Can You Eat Butter on the Mediterranean Diet?

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Butter is a favorite spread across the world. Cooking with it brings out some fantastic flavor.

However, it is high in saturated fat, which doesn’t align with the principles of the Mediterranean diet, plus some will think it will cause weight gain.

If you’re following a Mediterranean diet, this article will help clear up whether you can eat it. It also looks at some of the research and studies so you can better inform yourself about using it.

Can You Eat Butter on the Mediterranean Diet?

Butter is generally discouraged on the Mediterranean diet because it is higher in saturated fat.

Consuming more saturated fat is often associated with risks such as higher cholesterol levels and heart disease.

The diet usually recommends replacing butter with olive oil, which is higher in healthy polyunsaturated fats.

However, the diet also encourages moderation. Therefore, cooking with some butter occasionally is fine, but you don’t want to be using it every day or in large amounts.

Completely cutting out something you enjoy can create unhealthy eating habits.

Saturated Fat and Butter

Different organizations recommend slightly different limits of saturated fat per day:

  • The USDA recommends less than 10% of your calories come from saturated fat, or about 16g per day on a 2,000-calorie diet.
  • The American Heart Association recommends about 13g per day on a 2,000-calorie diet.
  • The NHS in the UK recommends less than 30g of saturated fat for men and less than 20g of saturated fat for women per day.

You can use this calculator tool by USDA to figure out exact recommendations.

Butter contains the following amounts of saturated

  • 1 pat of butter (about 5g) contains 2.6g of saturated fat.
  • 1 tbsp contains about 7g of saturated fat
  • 1 stick (113g) contains about 58g of saturated fat.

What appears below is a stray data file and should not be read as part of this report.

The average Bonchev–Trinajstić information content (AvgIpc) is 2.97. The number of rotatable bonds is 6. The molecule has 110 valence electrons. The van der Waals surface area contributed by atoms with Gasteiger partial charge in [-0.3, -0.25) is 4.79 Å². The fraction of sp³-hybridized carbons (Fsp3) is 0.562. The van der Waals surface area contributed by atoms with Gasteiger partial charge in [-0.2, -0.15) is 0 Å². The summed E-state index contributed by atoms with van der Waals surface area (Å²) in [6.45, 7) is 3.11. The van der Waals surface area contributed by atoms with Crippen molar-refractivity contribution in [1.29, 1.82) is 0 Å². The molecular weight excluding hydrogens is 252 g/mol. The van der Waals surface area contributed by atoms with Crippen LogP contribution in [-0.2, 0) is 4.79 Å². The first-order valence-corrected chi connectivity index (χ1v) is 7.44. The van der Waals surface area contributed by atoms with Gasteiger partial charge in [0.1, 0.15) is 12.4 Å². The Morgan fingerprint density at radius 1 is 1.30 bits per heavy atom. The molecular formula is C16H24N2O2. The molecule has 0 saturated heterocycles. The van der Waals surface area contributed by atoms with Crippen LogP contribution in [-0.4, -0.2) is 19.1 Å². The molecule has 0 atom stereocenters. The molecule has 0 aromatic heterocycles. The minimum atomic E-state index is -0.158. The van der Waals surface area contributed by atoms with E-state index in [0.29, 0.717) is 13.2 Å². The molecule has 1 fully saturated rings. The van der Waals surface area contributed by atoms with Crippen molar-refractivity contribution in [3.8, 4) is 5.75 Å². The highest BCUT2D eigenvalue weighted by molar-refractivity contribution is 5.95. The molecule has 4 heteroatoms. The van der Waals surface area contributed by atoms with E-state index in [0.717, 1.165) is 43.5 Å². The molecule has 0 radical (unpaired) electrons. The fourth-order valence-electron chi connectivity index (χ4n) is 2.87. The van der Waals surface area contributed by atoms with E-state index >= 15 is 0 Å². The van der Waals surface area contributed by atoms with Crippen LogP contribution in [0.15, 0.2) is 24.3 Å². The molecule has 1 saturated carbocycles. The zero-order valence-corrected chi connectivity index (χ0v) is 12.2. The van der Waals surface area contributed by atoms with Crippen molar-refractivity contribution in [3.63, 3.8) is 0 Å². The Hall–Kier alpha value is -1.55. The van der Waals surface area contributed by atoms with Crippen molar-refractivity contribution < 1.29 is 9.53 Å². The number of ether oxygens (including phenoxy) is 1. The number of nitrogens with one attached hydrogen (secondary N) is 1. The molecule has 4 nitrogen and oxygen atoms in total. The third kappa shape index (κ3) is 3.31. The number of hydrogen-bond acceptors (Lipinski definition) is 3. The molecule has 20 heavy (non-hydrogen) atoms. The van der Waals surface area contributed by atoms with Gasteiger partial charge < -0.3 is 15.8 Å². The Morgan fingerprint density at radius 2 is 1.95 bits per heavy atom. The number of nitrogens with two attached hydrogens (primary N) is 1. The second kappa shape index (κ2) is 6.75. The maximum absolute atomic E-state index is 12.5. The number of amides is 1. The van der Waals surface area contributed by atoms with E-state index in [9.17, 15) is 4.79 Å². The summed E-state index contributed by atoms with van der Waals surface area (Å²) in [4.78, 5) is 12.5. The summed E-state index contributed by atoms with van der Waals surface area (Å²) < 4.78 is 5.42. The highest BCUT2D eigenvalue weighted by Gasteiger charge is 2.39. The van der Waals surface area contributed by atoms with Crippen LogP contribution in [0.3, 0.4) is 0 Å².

Typically for sauteeing vegetables, for example, you would use about 1 pat of butter. This is likely to result in about 10-20% of your recommended daily allowance of saturated fat.

Although this is a lot, if you’re only cooking food with little saturated fat like lean meats and vegetables, you can create a relatively healthy recipe that stays well within recommended ranges.

However, cooking with large sticks of butter will bring you far over your daily allowance, so you should avoid this type of cooking completely.

Essentially, use butter moderately and if you do, use just a little to really enhance the flavor. 

For a more in-depth view of some studies of saturated fats, read our in-depth guide on saturated fat.

Does Butter Cause Weight Gain?

Overall, butter is high in calories.

  • Per 1 pat (5g): 36 calories
  • Per 1 tbsp (14g): 102 calories
  • Per 1 stick (113g): 810 calories.

In small amounts, butter won’t make too much of a difference.

However, adding in extra can quickly cause the calories to stack up.

If you don’t adjust your diet to account for the extra calories, this could contribute to you gaining weight over time.

For example, 3,500 calories equate to about 1 lb of body fat (this does differ depending on the person).

Based on that formula, adding a tablespoon of butter per day to your meals will add about 10.6 lbs of body fat over the year (or just under 5kg).